In February 2004, the Russian Orthodox Church sponsored the eighth meeting of the “World Russian People’s Council”-a civil society forum- in which a code of ten moral principles to guide Russian business was put forward.
Owning private property was endorsed, but “within the context of stewardship, echoing St. John Chrysostom‘s observation that “Wealth is not forbidden if it be used for that which is necessary.” The first commandment enjoins Russian entrepreneurs: “Take care of the welfare of other people, the nation and the country when seeking personal welfare” and the second observes, “Wealth is not an end in itself. It must serve for the creation of the good life for individuals and the nation.”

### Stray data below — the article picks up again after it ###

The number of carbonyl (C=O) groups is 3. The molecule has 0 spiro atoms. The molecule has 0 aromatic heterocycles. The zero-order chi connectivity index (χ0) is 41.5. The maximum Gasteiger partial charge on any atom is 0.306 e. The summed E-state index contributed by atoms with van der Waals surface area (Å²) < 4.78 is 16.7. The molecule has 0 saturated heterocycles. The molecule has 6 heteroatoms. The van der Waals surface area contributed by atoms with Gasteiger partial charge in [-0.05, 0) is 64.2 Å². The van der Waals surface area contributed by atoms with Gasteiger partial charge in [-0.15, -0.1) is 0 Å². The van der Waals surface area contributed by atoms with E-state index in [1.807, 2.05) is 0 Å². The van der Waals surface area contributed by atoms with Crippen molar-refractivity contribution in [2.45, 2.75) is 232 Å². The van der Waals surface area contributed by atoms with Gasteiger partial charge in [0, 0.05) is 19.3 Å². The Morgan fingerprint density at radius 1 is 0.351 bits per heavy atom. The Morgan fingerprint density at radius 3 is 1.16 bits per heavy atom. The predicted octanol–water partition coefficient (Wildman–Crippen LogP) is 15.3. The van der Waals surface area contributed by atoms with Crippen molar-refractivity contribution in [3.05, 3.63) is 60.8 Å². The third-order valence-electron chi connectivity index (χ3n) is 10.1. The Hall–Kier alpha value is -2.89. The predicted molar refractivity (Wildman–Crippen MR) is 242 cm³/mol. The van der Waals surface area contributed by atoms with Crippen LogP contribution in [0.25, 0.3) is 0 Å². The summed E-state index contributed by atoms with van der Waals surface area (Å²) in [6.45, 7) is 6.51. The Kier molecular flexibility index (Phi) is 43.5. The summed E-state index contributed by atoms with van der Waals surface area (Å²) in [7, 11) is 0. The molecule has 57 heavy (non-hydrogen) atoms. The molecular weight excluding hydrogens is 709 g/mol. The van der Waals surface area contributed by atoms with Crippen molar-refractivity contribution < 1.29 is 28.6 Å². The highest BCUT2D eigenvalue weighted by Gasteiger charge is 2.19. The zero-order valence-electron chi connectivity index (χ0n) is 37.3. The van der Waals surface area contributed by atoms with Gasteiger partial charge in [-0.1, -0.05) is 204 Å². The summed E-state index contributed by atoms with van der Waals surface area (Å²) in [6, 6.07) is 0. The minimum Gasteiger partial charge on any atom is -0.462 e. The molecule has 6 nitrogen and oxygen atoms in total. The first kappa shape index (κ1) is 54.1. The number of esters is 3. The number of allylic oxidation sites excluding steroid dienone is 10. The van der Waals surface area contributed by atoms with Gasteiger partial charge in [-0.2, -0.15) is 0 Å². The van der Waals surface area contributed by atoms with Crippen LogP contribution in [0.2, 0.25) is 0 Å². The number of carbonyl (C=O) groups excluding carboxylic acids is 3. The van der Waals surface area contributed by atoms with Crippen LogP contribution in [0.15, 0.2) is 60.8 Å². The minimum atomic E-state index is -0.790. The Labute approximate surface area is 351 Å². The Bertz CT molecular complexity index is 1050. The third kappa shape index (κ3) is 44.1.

The document also draws upon the traditional Russian concept of sobornost’, or conciliarity, to put forward a vision of public-private partnerships, of joint efforts between “government, society, and business” for creating a healthy standard of living for all citizens, especially the disabled and the vulnerable.”
The document includes an “unequivocal condemnation of tax evasion as “stealing from orphans, the aged, disabled and other unprotected categories of people.”
To access the ten moral principles, click on this article, a commentary by Nikolas K. Gvosdev on the website of the Acton Institute, Feb. 18, 2004: http://www.acton.org/commentary/commentary_180.php
Another reference to the code (scroll down for article in English): http://orthodoxeurope.org/page/14/69.aspx
Russia has a history of Church-state cooperation. The U.S. Constitution separates Church and state. These Christian principles could apply everywhere, including the U.S., but how would such recommendations be received? That businessmen should “especially” bear in mind the disabled and vulnerable- now there’s a truth to be proclaimed loud and clear in the public square. He who has ears to hear, let him hear.- Editor.